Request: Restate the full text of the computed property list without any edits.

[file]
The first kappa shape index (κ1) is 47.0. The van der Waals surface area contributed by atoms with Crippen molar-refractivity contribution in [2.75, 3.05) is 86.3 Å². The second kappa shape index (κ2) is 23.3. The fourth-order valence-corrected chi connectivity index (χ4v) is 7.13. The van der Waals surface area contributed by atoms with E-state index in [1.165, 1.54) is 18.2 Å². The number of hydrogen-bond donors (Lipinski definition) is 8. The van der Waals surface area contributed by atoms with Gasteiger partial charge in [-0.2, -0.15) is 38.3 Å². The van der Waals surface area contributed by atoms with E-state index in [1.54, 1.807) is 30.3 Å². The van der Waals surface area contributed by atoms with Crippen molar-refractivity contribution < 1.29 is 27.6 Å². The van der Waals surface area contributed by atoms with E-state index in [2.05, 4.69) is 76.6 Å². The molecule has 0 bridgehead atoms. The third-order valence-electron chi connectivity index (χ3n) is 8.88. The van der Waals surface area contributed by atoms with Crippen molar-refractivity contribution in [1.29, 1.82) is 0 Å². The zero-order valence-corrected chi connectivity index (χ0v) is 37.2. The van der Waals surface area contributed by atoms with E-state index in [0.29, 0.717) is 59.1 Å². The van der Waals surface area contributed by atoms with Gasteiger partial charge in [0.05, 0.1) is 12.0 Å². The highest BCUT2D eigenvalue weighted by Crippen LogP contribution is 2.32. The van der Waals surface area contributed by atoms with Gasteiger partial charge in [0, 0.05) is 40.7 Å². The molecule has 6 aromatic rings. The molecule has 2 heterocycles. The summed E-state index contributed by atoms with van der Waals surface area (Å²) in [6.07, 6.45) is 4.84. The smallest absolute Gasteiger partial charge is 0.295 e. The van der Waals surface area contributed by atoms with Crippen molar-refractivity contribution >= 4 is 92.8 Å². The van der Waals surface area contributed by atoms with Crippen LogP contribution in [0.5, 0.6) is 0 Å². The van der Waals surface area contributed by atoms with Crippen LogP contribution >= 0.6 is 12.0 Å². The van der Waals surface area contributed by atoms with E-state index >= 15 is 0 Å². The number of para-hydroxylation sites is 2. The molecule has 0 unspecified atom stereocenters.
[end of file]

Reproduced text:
The first kappa shape index (κ1) is 47.0. The van der Waals surface area contributed by atoms with Crippen molar-refractivity contribution in [2.75, 3.05) is 86.3 Å². The second kappa shape index (κ2) is 23.3. The fourth-order valence-corrected chi connectivity index (χ4v) is 7.13. The van der Waals surface area contributed by atoms with E-state index in [1.165, 1.54) is 18.2 Å². The number of hydrogen-bond donors (Lipinski definition) is 8. The van der Waals surface area contributed by atoms with Gasteiger partial charge in [-0.2, -0.15) is 38.3 Å². The van der Waals surface area contributed by atoms with E-state index in [1.54, 1.807) is 30.3 Å². The van der Waals surface area contributed by atoms with Crippen molar-refractivity contribution < 1.29 is 27.6 Å². The van der Waals surface area contributed by atoms with E-state index in [2.05, 4.69) is 76.6 Å². The molecule has 0 bridgehead atoms. The third-order valence-electron chi connectivity index (χ3n) is 8.88. The van der Waals surface area contributed by atoms with Crippen molar-refractivity contribution in [1.29, 1.82) is 0 Å². The zero-order valence-corrected chi connectivity index (χ0v) is 37.2. The van der Waals surface area contributed by atoms with E-state index in [0.29, 0.717) is 59.1 Å². The van der Waals surface area contributed by atoms with Gasteiger partial charge in [0.05, 0.1) is 12.0 Å². The highest BCUT2D eigenvalue weighted by Crippen LogP contribution is 2.32. The van der Waals surface area contributed by atoms with Gasteiger partial charge in [0, 0.05) is 40.7 Å². The molecule has 6 aromatic rings. The molecule has 2 heterocycles. The summed E-state index contributed by atoms with van der Waals surface area (Å²) in [6.07, 6.45) is 4.84. The smallest absolute Gasteiger partial charge is 0.295 e. The van der Waals surface area contributed by atoms with Crippen molar-refractivity contribution >= 4 is 92.8 Å². The van der Waals surface area contributed by atoms with Crippen LogP contribution in [0.5, 0.6) is 0 Å². The van der Waals surface area contributed by atoms with Crippen LogP contribution >= 0.6 is 12.0 Å². The van der Waals surface area contributed by atoms with E-state index >= 15 is 0 Å². The number of para-hydroxylation sites is 2. The molecule has 0 unspecified atom stereocenters.